View the Solar Eclipse from Quincy Hill

Gwen Vasquez
August 13, 2017

It ends at 3:45pm when the moon moves completely out of the sun's way. However, it will only visible in certain areas.

For the first time in recorded USA history, our country will get to experience a total solar eclipse. However, the August 21 event is generating huge interest in the US because it will be viewable across the country - which is somewhat unusual, Stojkovic says.

Washington's Department of Transportation is anxious about what will happen if thousands of British Columbians head to OR to watch the solar eclipse later this month.

During that short moment the sun is blocked, not only will darkness fall upon the Earth, but the air will drop in temperature, and brighter stars and planets will be visible. Looking further down the road, we will get a chance to see totality here with the eclipse of April 8, 2024 - the northern edge of the narrow band of the umbra of our moon's shadow will pass right over IU Kokomo. The sun is now completely covered by the moon, and the only part of the sun visible is it's corona, or atmosphere - which can only be seen during a total solar eclipse (the corona is pretty fantastic: While the sun's surface temperature is about 10,000 degrees Fahrenheit, temperatures in the corona rise to between three and four MILLION degrees!).

The only way to look directly at the sun when it's not eclipsed or is only partly eclipsed is with a special solar filter, such as eclipse glasses or a handheld solar viewer. Complete information and an official countdown is online at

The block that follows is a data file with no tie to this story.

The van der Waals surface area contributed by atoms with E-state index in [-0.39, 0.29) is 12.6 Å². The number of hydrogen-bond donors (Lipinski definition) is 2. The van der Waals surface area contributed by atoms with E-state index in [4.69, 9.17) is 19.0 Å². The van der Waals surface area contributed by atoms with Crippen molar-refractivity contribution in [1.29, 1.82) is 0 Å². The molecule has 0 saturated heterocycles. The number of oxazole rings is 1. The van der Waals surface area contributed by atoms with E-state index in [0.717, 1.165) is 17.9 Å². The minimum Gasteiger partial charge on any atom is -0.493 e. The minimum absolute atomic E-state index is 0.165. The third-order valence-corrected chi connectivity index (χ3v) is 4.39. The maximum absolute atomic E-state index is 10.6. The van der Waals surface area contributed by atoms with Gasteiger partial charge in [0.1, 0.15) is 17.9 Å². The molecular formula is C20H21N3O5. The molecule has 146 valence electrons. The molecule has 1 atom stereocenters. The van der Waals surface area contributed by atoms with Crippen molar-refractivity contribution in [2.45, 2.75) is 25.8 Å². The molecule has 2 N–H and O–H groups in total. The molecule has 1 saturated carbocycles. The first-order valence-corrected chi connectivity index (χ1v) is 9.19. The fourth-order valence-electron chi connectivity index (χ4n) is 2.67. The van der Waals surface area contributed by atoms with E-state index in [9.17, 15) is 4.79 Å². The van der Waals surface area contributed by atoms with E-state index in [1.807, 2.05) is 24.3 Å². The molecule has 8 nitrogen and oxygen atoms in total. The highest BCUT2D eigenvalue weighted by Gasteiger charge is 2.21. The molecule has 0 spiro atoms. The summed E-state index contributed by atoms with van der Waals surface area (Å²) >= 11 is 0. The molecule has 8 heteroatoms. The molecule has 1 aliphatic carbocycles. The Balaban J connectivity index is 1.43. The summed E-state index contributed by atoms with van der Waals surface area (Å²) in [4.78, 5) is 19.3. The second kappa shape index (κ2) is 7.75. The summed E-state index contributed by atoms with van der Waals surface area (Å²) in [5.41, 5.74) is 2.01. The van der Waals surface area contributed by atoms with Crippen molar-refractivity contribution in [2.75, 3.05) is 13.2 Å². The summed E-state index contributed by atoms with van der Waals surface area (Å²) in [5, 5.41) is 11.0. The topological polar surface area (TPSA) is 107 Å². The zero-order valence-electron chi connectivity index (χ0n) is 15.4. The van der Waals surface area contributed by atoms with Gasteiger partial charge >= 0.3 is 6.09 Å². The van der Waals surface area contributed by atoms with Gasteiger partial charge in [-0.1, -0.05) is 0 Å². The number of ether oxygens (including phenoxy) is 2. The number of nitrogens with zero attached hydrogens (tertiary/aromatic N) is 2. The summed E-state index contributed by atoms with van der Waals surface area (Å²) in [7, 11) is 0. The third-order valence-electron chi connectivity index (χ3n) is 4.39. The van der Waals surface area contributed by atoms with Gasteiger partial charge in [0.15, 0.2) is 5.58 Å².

Earlybirds who plan on watching a piece of sun go missing should do not forget to be safe. Stare too long and you damage the retina and risk permanent loss of sight, so don't mess around. We're working to confirm if they'll have glasses available.

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For most, it will be only a partial solar eclipse but for a lucky few, a total eclipse will occur where the disk of the moon with cover the entire sun for several minutes.

Plan ahead and wake up early. Maximum obscurity - about 88.5% - will occur at 11:35 a.m. Call ahead to ensure they still have glasses. But they should have a stamp on there that says they are ISO approved for viewing the eclipse.

Bring a pair of solar viewing glasses. Only specialized glasses should be used to view the show.

Inspect your glasses beforehand.

"If you watched the sun before totality, you will catch a glimpse of the brilliant solar surface and this can cause retinal damage, though the typical human instinctual response is to quickly look away before any severe damage has actually occurred", the site says. There is bound to be plenty of traffic the day of the eclipse and you don't want to be stuck in traffic while it's happening! Other ideas for viewing the sun safely are to build a pinhole camera or reflect an image of the sun off a mirror in an envelope where you have cut a small hole in the envelope.

You should never look at an eclipse with the naked eye, but there are plenty of other unsafe methods to avoid, as well.

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